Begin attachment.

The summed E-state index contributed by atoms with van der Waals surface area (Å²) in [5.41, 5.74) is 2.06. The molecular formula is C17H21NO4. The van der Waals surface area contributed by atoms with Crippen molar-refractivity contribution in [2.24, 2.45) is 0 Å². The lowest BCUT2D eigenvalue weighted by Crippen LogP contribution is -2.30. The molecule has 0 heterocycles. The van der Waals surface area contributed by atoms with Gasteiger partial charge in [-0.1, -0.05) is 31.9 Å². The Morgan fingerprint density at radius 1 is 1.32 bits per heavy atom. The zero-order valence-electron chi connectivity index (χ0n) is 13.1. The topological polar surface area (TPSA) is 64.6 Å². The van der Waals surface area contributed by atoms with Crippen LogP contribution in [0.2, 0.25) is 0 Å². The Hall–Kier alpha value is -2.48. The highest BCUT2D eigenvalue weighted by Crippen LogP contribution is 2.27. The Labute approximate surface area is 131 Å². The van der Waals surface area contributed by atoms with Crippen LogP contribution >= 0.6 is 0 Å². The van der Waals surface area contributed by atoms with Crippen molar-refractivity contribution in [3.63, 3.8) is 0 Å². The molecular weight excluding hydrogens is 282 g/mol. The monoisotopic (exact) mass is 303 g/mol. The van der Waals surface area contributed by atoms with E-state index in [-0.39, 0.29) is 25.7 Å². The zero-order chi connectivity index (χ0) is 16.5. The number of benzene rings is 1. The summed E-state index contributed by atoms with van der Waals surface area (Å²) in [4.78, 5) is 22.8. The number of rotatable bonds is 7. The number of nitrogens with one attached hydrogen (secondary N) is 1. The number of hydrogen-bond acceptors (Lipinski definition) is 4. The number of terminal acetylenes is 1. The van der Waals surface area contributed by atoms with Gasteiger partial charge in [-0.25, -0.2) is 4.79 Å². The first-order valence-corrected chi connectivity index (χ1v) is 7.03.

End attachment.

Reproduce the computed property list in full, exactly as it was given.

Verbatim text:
The summed E-state index contributed by atoms with van der Waals surface area (Å²) in [5.41, 5.74) is 2.06. The molecular formula is C17H21NO4. The van der Waals surface area contributed by atoms with Crippen molar-refractivity contribution in [2.24, 2.45) is 0 Å². The lowest BCUT2D eigenvalue weighted by Crippen LogP contribution is -2.30. The molecule has 0 heterocycles. The van der Waals surface area contributed by atoms with Gasteiger partial charge in [-0.1, -0.05) is 31.9 Å². The Morgan fingerprint density at radius 1 is 1.32 bits per heavy atom. The zero-order valence-electron chi connectivity index (χ0n) is 13.1. The topological polar surface area (TPSA) is 64.6 Å². The van der Waals surface area contributed by atoms with Crippen LogP contribution in [0.2, 0.25) is 0 Å². The Hall–Kier alpha value is -2.48. The highest BCUT2D eigenvalue weighted by Crippen LogP contribution is 2.27. The Labute approximate surface area is 131 Å². The van der Waals surface area contributed by atoms with Crippen LogP contribution >= 0.6 is 0 Å². The van der Waals surface area contributed by atoms with Crippen molar-refractivity contribution in [3.63, 3.8) is 0 Å². The molecular weight excluding hydrogens is 282 g/mol. The monoisotopic (exact) mass is 303 g/mol. The van der Waals surface area contributed by atoms with E-state index in [-0.39, 0.29) is 25.7 Å². The zero-order chi connectivity index (χ0) is 16.5. The number of benzene rings is 1. The summed E-state index contributed by atoms with van der Waals surface area (Å²) in [4.78, 5) is 22.8. The number of rotatable bonds is 7. The number of nitrogens with one attached hydrogen (secondary N) is 1. The number of hydrogen-bond acceptors (Lipinski definition) is 4. The number of terminal acetylenes is 1. The van der Waals surface area contributed by atoms with Gasteiger partial charge in [-0.25, -0.2) is 4.79 Å². The first-order valence-corrected chi connectivity index (χ1v) is 7.03.